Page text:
Don't forget Dan Emmett's manuscripts as a source for early tunes. If I were you, I'd err on the side of caution when modifying these tunes to exaggerate (what we think are) west African influences. It isn't right to change these tunes to make them sound how you want so that you can use them to support an argument or educate an audience. If you want to teach them about west African music, you should play the Ekonting. Likewise if you want to inform them about minstrelsy, you should play some minstrel tunes. If your goal is to teach them about perceived west African influences in minstrel tunes, I think it doesn't respect history to exaggerate those influences. Instead you should play the tunes the way we found them, and explain what about them is related to west African music and why. Just my two cents.

I hear you, John. Yes, any "creative reconstruction/reinterpretation" would definitely require a warning label, as an guess at best, hindsight bastardization at worst. But hopefully not a mortal sin...

I'm just waiting for Eric Prust to start making Ekontings-

Thanks for the Emmett reminder! 

I misspoke (wrote) I meant the Roustabout from Mike Seeger's CD but then I heard another Roustabout, I think from the Return to Cold Mountain CD...maybe not. Any way, even so, I still see that possible African influence. I am trying to find out as much as I can handle and what I can easily present in an hour and a half to an audience that considers Dueling Banjos the epitome of banjo music! I don't have a scholars appreciation of "our" music but I truly love its many manifestations. I came to this music because of what I heard. I heard a music sympathetic of the "human condition". Corny as it might sound, Willie Nelson's definition of country music being "three chords and the truth" actually means a great deal to me and though I might be a bit naive I believe truth is more to be found in music than all other works of man.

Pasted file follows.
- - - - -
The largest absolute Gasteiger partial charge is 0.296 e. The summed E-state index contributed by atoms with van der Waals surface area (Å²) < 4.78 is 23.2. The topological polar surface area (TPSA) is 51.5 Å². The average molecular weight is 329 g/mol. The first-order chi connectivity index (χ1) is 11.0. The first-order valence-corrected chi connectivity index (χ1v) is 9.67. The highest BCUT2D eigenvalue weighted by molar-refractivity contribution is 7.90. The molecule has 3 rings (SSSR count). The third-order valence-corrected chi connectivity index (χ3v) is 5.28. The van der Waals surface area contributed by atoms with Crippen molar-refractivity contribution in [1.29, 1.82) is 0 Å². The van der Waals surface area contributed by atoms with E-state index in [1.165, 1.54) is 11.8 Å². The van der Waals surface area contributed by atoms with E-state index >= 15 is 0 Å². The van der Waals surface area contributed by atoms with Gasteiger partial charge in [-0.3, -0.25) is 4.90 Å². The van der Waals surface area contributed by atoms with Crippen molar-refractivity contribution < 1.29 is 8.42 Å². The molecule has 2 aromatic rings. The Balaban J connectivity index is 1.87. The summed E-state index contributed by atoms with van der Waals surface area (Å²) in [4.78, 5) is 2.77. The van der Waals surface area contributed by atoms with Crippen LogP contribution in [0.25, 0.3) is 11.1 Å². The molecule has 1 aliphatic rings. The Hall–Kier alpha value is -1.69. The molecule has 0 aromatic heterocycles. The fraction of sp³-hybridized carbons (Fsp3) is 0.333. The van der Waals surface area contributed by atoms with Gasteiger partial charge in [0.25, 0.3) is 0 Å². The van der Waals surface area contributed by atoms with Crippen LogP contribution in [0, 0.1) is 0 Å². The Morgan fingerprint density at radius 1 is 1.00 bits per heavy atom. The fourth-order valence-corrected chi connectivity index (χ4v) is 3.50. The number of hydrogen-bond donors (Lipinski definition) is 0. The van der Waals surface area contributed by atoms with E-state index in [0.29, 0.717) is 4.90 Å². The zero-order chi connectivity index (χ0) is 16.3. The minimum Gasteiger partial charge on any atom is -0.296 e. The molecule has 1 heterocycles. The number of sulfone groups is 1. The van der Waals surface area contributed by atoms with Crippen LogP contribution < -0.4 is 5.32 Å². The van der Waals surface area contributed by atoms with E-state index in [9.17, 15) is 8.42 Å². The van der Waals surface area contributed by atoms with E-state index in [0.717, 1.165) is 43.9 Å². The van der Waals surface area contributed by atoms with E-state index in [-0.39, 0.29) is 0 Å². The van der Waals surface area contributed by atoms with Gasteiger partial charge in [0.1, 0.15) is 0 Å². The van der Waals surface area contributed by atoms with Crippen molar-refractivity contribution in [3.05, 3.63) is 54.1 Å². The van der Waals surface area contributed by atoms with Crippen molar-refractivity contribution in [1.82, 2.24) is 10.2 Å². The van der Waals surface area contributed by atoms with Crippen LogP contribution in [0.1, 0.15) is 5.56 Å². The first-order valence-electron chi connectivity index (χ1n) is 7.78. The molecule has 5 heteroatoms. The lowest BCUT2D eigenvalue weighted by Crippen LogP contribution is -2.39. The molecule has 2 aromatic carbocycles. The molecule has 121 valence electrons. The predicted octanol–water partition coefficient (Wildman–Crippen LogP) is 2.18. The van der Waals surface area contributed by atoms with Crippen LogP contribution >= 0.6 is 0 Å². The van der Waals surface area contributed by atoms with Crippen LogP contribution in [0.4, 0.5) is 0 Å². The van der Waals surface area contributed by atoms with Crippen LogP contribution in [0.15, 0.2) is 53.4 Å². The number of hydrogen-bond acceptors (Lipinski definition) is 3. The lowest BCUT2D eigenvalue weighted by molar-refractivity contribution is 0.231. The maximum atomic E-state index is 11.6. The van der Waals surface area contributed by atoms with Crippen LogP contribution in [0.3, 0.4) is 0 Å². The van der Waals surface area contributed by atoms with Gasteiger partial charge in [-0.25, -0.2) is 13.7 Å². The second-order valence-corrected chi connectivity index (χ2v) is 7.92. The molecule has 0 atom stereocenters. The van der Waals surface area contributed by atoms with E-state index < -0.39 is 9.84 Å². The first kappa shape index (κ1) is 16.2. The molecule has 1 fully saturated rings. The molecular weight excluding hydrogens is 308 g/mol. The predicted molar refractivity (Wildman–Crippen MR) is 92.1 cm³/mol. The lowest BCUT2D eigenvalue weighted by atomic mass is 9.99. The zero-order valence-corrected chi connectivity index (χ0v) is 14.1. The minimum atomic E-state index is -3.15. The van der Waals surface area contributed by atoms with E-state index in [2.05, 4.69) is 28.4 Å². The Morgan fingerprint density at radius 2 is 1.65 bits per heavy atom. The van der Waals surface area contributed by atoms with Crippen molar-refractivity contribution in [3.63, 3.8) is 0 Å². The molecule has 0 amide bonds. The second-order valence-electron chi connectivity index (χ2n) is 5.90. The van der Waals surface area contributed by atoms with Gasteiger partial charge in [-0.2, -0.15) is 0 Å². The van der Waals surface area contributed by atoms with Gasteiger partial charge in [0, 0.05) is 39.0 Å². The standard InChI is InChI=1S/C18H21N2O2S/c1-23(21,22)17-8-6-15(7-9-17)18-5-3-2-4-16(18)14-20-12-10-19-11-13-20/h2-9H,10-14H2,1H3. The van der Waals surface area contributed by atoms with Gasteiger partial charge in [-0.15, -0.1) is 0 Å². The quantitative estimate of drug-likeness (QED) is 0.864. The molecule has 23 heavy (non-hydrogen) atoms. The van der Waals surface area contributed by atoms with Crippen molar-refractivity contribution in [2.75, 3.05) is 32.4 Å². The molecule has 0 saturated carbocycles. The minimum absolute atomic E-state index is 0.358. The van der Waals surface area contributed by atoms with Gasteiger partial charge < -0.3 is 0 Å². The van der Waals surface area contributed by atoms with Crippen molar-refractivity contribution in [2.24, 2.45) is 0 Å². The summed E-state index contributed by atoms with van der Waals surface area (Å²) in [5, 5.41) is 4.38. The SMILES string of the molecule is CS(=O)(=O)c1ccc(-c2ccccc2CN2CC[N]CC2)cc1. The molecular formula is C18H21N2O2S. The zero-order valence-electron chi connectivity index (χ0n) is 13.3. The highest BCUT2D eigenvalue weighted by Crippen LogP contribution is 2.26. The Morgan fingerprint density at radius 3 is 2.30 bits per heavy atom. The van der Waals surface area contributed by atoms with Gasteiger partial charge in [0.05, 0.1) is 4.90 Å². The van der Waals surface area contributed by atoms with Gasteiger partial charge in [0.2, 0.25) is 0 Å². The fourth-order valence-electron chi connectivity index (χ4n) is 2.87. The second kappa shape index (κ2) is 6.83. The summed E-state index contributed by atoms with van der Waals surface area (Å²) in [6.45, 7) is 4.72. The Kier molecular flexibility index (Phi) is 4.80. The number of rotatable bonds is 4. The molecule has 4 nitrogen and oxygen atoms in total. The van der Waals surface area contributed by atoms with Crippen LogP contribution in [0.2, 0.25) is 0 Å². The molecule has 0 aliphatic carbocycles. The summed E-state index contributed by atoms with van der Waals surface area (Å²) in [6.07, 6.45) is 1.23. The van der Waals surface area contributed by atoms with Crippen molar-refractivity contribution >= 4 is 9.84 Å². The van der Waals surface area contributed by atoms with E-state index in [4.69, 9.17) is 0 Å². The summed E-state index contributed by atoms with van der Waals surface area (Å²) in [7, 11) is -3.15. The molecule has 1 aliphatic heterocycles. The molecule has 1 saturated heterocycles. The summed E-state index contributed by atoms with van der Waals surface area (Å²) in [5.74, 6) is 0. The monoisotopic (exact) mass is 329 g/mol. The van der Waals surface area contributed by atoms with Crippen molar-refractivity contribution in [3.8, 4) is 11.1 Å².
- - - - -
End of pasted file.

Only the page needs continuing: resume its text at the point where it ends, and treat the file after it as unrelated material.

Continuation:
This has been a fascinating discussion and I am grateful it is going on.

Thank you all.

Tom

 
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Jared Denhard said:

Hi Tom-

Roustabout certainly has that floating melody over intense rhythm, like the Ekonting songs all seem to.

I was also planning to do a more elaborate (audience friendly) version of Juba, based on the variants in Converse book, adding as many fancy strokes as I can safely pull off! I wrote a little cakewalk tune to use as "bookends" since the Juba is really just a 4 chord (A-D-A-E) vamp.

I think that all of the suggestions by people here have basis for a strong argument, especially since there probably is no one "Holy Grail." I buy Paul's theory that the Gottschalk holds the key for what playing techniques are most authentic, so trying to include those strokes and effects could help make tunes like Debble on a Holiday, Injun Rubber, or even any of the Briggs hornpipes/jigs sound convincing. They are after all, the first generation of notated material for the banjo, and a logical place to start looking for echoes. I also like the idea of Hobson's Jig, but maybe because I like playing it. Oh well.